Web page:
Some of my favourite contributions were:
The Weaker Sex by Kiera Knightly
This essay was such a raw description of childbirth and motherhood, like nothing I had ever seen written in a book before! It felt extremely honest and heartfelt and this contribution above many of the others stayed with me long after reading the book.
The Catastrophizer’s Alphabet by Kat Dennings
This essay actually had me rolling with laughter, Kat goes through the alphabet and explores various scenarios, all ending with kidnap! as a deep overthinker and someone who worries about EVERYTHING I felt as though Kat had tapped into my mind and pulled out all the of the irrational but very real and worrying thoughts a lot of us have just trying to go about our days. Kat has very cleverly captured the troublesome thoughts many of us share in a comedic light.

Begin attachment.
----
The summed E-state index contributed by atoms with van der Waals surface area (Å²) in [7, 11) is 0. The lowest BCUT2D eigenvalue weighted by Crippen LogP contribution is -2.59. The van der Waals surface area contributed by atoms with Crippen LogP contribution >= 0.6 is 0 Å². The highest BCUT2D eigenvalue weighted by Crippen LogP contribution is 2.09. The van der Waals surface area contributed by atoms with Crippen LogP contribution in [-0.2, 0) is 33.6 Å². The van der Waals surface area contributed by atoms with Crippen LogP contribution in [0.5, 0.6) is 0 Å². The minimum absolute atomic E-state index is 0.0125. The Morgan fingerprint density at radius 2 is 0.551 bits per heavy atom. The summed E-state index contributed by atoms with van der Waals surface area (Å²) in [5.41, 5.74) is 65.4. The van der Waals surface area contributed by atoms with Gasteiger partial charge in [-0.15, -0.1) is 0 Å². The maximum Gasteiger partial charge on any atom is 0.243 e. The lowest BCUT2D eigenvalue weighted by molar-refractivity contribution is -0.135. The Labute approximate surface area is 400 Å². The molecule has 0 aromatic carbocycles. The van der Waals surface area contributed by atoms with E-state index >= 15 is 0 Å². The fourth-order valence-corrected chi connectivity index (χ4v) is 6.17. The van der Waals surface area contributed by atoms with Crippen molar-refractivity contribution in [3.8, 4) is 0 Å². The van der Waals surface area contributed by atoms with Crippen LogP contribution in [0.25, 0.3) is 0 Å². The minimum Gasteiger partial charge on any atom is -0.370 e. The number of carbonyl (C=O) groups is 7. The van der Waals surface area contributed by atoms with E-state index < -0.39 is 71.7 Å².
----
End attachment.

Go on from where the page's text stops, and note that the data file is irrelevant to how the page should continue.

M is for moustache
You somehow befriend John Cleese. He is an exception to the moustache kidnapper rule and you, therefore, think moustaches are harmless. With a false sense of moustache security you go about your life until you trust the wrong moustache.
There were so many chapters in-between which I really loved but these two really stood out to me. I think they show a perfect example of two opposite ends of the spectrum of essays included in this book